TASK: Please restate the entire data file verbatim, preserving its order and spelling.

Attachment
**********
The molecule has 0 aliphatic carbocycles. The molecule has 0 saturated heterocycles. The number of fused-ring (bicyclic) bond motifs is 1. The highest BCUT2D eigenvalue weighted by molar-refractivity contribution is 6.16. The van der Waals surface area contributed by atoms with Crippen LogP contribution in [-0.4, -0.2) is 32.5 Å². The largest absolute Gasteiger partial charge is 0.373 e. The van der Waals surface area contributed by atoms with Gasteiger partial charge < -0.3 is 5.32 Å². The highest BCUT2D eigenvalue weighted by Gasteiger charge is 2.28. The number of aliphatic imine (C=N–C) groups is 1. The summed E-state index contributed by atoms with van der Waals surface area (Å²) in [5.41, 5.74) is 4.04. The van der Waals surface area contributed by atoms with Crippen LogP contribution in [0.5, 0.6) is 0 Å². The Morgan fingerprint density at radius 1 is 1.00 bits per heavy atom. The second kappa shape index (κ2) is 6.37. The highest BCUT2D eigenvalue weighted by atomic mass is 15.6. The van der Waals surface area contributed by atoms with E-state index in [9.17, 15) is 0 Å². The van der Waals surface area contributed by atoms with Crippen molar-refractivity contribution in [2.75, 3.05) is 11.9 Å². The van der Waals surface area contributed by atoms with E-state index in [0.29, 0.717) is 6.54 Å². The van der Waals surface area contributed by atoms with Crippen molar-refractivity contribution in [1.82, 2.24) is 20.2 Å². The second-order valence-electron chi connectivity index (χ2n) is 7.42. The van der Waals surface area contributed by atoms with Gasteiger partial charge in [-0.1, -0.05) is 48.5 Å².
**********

The molecule has 0 aliphatic carbocycles. The molecule has 0 saturated heterocycles. The number of fused-ring (bicyclic) bond motifs is 1. The highest BCUT2D eigenvalue weighted by molar-refractivity contribution is 6.16. The van der Waals surface area contributed by atoms with Crippen LogP contribution in [-0.4, -0.2) is 32.5 Å². The largest absolute Gasteiger partial charge is 0.373 e. The van der Waals surface area contributed by atoms with Gasteiger partial charge < -0.3 is 5.32 Å². The highest BCUT2D eigenvalue weighted by Gasteiger charge is 2.28. The number of aliphatic imine (C=N–C) groups is 1. The summed E-state index contributed by atoms with van der Waals surface area (Å²) in [5.41, 5.74) is 4.04. The van der Waals surface area contributed by atoms with Crippen LogP contribution in [0.5, 0.6) is 0 Å². The Morgan fingerprint density at radius 1 is 1.00 bits per heavy atom. The second kappa shape index (κ2) is 6.37. The highest BCUT2D eigenvalue weighted by atomic mass is 15.6. The van der Waals surface area contributed by atoms with E-state index in [9.17, 15) is 0 Å². The van der Waals surface area contributed by atoms with Crippen molar-refractivity contribution in [2.75, 3.05) is 11.9 Å². The van der Waals surface area contributed by atoms with E-state index in [0.29, 0.717) is 6.54 Å². The van der Waals surface area contributed by atoms with Crippen molar-refractivity contribution in [1.82, 2.24) is 20.2 Å². The second-order valence-electron chi connectivity index (χ2n) is 7.42. The van der Waals surface area contributed by atoms with Gasteiger partial charge in [-0.1, -0.05) is 48.5 Å².